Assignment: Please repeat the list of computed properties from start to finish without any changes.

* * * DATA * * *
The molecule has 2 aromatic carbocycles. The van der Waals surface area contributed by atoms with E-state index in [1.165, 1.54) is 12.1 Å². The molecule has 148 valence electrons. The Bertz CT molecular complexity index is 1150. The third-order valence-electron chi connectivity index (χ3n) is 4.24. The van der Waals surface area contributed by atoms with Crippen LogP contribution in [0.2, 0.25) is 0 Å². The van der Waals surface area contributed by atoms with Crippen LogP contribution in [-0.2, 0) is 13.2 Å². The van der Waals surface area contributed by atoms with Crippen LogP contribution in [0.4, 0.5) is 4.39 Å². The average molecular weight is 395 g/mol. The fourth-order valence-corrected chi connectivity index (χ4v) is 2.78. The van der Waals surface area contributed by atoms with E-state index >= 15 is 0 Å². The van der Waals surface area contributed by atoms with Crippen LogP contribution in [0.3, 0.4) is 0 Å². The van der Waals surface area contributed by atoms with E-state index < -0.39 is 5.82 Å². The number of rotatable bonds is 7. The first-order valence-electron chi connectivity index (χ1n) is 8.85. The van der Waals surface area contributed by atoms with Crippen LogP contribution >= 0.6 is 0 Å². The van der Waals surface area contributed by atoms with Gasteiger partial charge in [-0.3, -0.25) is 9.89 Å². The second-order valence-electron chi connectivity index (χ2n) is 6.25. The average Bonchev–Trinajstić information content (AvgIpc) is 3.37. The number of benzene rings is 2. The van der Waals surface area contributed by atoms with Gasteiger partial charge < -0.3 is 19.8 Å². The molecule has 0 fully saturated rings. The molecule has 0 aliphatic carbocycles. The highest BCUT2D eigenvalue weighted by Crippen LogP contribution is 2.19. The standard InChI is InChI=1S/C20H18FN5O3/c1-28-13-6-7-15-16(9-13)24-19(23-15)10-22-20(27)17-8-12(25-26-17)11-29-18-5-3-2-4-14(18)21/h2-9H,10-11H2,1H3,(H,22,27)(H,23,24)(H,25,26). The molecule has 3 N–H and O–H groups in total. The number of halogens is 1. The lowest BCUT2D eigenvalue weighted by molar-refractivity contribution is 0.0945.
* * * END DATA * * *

The molecule has 2 aromatic carbocycles. The van der Waals surface area contributed by atoms with E-state index in [1.165, 1.54) is 12.1 Å². The molecule has 148 valence electrons. The Bertz CT molecular complexity index is 1150. The third-order valence-electron chi connectivity index (χ3n) is 4.24. The van der Waals surface area contributed by atoms with Crippen LogP contribution in [0.2, 0.25) is 0 Å². The van der Waals surface area contributed by atoms with Crippen LogP contribution in [-0.2, 0) is 13.2 Å². The van der Waals surface area contributed by atoms with Crippen LogP contribution in [0.4, 0.5) is 4.39 Å². The average molecular weight is 395 g/mol. The fourth-order valence-corrected chi connectivity index (χ4v) is 2.78. The van der Waals surface area contributed by atoms with E-state index >= 15 is 0 Å². The van der Waals surface area contributed by atoms with Crippen LogP contribution in [0.3, 0.4) is 0 Å². The van der Waals surface area contributed by atoms with E-state index < -0.39 is 5.82 Å². The number of rotatable bonds is 7. The first-order valence-electron chi connectivity index (χ1n) is 8.85. The van der Waals surface area contributed by atoms with Crippen LogP contribution >= 0.6 is 0 Å². The van der Waals surface area contributed by atoms with Gasteiger partial charge in [-0.3, -0.25) is 9.89 Å². The second-order valence-electron chi connectivity index (χ2n) is 6.25. The average Bonchev–Trinajstić information content (AvgIpc) is 3.37. The number of benzene rings is 2. The van der Waals surface area contributed by atoms with Gasteiger partial charge < -0.3 is 19.8 Å². The molecule has 0 fully saturated rings. The molecule has 0 aliphatic carbocycles. The highest BCUT2D eigenvalue weighted by Crippen LogP contribution is 2.19. The standard InChI is InChI=1S/C20H18FN5O3/c1-28-13-6-7-15-16(9-13)24-19(23-15)10-22-20(27)17-8-12(25-26-17)11-29-18-5-3-2-4-14(18)21/h2-9H,10-11H2,1H3,(H,22,27)(H,23,24)(H,25,26). The molecule has 3 N–H and O–H groups in total. The number of halogens is 1. The lowest BCUT2D eigenvalue weighted by molar-refractivity contribution is 0.0945.